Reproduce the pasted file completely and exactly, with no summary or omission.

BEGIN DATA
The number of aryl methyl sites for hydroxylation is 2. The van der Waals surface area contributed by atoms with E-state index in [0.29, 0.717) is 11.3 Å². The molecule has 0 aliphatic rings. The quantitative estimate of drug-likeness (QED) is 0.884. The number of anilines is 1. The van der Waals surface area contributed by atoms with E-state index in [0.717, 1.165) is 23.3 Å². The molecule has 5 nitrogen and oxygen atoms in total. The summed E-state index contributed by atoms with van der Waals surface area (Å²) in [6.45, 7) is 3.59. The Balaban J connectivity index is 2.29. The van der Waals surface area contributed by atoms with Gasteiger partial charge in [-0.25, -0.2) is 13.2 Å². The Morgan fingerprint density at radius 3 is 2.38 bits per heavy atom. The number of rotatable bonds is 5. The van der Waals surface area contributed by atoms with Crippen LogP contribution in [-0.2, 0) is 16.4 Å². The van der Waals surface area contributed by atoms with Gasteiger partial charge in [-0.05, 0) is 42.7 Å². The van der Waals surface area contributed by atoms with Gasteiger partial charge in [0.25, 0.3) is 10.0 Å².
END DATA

The number of aryl methyl sites for hydroxylation is 2. The van der Waals surface area contributed by atoms with E-state index in [0.29, 0.717) is 11.3 Å². The molecule has 0 aliphatic rings. The quantitative estimate of drug-likeness (QED) is 0.884. The number of anilines is 1. The van der Waals surface area contributed by atoms with E-state index in [0.717, 1.165) is 23.3 Å². The molecule has 5 nitrogen and oxygen atoms in total. The summed E-state index contributed by atoms with van der Waals surface area (Å²) in [6.45, 7) is 3.59. The Balaban J connectivity index is 2.29. The van der Waals surface area contributed by atoms with Gasteiger partial charge in [-0.25, -0.2) is 13.2 Å². The Morgan fingerprint density at radius 3 is 2.38 bits per heavy atom. The number of rotatable bonds is 5. The van der Waals surface area contributed by atoms with Crippen LogP contribution in [-0.2, 0) is 16.4 Å². The van der Waals surface area contributed by atoms with Gasteiger partial charge in [-0.05, 0) is 42.7 Å². The van der Waals surface area contributed by atoms with Gasteiger partial charge in [0.25, 0.3) is 10.0 Å².